Academic journal article Cartography & Geographic Information Systems

Towards a California Geospatial Digital Library: A Strategy for Networked Knowledge

Academic journal article Cartography & Geographic Information Systems

Towards a California Geospatial Digital Library: A Strategy for Networked Knowledge

Article excerpt

ABSTRACT: In this paper, digital libraries, a new form of networked organization, are examined. Suitable organizational frameworks are necessary to develop and sustain digital library initiatives and to use them most effectively. This paper assumes that today's information network, in the broadest sense, will form the environment for tomorrow's organization. The technological and institutional factors driving and supporting the development of digital libraries are explored. The benefits of digital libraries are listed as are institutional impediments to their implementation and technical and organizational challenges to their operation. The core management needs of a digital library are discussed. Experience is drawn from the proposed California Digital Library and the emerging Alexandria Digital Library.

KEYWORDS: Digital library, GIS, spatial data, network organizations, inter-organizational networks, California Digital Library


This paper is intended to promote a better understanding of how emerging Internet technologies, together with the changes in the nature and methods of scientific inquiry being caused by these technologies, will shape the evolution of digital libraries as sustainable institutions. Its central premise is that today's network will provide an environment for tomorrow's digital library. The purpose of a digital library is to broker and exchange specialized digital information products and services through a networked information environment. In the case of spatial information, digital libraries formalize their linkages to information and expertise from a global network of specialist data centers, clearinghouses, and data archives. The standard university library or government data center may no longer be enough to meet the information and process requirements of the education community. Nor can the models that the university library and government data center represent completely describe digital libraries.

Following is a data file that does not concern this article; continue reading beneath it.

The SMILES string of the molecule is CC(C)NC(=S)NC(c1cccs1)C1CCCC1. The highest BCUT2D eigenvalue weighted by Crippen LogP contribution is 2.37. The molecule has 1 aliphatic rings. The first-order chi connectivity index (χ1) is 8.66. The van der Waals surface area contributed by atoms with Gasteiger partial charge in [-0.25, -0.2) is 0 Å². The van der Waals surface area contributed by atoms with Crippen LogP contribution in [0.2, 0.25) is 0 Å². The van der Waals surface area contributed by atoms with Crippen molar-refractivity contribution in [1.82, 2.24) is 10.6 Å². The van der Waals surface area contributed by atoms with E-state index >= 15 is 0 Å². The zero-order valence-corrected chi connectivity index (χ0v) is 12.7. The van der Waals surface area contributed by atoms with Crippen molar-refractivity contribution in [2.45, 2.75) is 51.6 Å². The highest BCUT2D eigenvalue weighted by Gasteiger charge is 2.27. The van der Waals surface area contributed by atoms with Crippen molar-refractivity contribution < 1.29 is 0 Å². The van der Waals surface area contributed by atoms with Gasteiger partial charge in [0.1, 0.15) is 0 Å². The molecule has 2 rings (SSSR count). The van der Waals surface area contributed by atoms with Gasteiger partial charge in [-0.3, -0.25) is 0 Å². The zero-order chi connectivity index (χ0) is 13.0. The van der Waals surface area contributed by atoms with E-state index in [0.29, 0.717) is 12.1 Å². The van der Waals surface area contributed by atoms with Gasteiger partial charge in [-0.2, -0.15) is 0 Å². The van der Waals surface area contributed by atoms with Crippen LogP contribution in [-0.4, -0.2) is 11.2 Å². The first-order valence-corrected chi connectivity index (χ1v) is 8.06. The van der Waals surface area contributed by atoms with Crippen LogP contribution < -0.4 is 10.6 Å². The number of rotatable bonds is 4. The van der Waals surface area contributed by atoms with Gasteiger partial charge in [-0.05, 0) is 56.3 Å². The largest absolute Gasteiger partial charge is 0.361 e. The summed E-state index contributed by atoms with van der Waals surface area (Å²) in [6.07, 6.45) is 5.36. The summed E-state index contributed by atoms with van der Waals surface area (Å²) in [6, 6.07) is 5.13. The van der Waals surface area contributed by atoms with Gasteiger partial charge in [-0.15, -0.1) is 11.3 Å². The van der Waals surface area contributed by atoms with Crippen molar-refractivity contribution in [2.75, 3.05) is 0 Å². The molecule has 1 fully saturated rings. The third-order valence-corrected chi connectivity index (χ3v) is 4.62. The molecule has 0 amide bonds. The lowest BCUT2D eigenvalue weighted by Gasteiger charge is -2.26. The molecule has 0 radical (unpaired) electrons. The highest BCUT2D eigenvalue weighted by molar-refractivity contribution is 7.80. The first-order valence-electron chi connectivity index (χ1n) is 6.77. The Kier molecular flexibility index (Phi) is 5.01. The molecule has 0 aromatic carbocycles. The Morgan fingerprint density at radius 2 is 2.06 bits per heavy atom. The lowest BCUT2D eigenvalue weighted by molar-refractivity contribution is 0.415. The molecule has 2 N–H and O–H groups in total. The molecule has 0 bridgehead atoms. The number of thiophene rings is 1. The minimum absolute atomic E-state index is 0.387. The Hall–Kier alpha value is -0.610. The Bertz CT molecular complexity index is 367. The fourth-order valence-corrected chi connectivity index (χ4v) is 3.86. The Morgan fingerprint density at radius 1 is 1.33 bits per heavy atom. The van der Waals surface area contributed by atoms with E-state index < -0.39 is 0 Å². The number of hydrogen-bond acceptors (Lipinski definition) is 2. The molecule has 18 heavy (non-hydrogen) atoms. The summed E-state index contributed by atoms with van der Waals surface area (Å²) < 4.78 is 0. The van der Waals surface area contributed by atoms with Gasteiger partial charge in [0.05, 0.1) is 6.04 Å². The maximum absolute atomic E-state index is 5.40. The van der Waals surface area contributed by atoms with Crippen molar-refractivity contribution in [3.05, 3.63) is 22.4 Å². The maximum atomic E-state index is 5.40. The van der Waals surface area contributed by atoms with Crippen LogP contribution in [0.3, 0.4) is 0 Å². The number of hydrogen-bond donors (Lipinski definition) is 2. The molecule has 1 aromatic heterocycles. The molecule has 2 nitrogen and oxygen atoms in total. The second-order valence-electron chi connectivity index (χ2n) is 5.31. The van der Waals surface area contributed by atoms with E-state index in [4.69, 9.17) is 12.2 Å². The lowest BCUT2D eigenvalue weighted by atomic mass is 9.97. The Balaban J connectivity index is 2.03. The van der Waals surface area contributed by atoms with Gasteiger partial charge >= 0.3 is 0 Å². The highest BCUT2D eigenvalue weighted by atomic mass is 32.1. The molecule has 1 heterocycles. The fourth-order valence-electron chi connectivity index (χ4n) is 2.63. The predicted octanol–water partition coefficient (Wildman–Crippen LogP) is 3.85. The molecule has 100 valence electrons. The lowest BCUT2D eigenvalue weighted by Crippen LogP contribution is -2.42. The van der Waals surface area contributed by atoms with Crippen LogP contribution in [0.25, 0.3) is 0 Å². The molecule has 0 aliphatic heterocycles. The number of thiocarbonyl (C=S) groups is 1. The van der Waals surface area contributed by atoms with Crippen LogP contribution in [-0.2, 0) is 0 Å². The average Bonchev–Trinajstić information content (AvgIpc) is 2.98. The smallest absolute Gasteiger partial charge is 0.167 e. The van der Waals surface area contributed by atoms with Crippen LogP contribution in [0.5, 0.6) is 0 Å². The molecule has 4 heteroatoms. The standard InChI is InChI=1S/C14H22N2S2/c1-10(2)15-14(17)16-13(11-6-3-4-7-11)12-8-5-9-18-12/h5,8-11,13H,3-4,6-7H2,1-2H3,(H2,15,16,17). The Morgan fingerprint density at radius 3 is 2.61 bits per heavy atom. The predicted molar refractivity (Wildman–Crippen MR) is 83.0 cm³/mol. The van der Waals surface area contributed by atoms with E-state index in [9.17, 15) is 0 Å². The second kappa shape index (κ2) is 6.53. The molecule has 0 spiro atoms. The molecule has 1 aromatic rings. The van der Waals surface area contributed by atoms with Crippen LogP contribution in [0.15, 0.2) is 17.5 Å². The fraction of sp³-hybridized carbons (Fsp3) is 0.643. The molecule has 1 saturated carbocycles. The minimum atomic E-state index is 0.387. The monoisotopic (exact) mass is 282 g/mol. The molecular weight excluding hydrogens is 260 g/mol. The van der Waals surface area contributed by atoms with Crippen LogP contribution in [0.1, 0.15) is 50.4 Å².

Digital libraries are flexible institutional frameworks that can adapt to the driving forces of technological change and enhance and encourage networked scientific processes, organizational restructuring, and inter-organizational cooperation--things which conventional libraries and data centers cannot do. However, to create this flexible, networked environment and operate it successfully, it may be necessary to transform existing organizations or to create entirely new ones. To meet the information needs of the geographic information science and technology community, we suggest the development of a non-profit enterprise charged to provide central coordination to decentralized collections of spatial data. This new extended enterprise will have a core competency that is complemented by the distributed resources and competencies of networked suppliers, intermediaries, and partners, thereby forming a geospatial digital library. Incentives and impediments to the development of this enterprise within academic and public institutions are identified in this paper, and the importance and impact of for-profit activities are also noted.

Distributed Knowledge and Organization

Traditional hardcopy and electronic information providers are being challenged to find effective means of handling the growing flow of scientific information. It is increasingly evident that the technology, expertise, and resources necessary to support the growing base of users is expanding beyond the capacity of any one individual, group, or institution. Comprehensive collections of distributed digital assets will be needed to support scientific, education, government, and commercial sector endeavors. These collections must be as complete as possible in terms of geographical extent, feature coverages, and attributes. In response, organizations must cooperate in order to advance science. This means leveraging network resources and distributed competencies to form a seamless information infrastructure that supports scientific and educational undertakings. …

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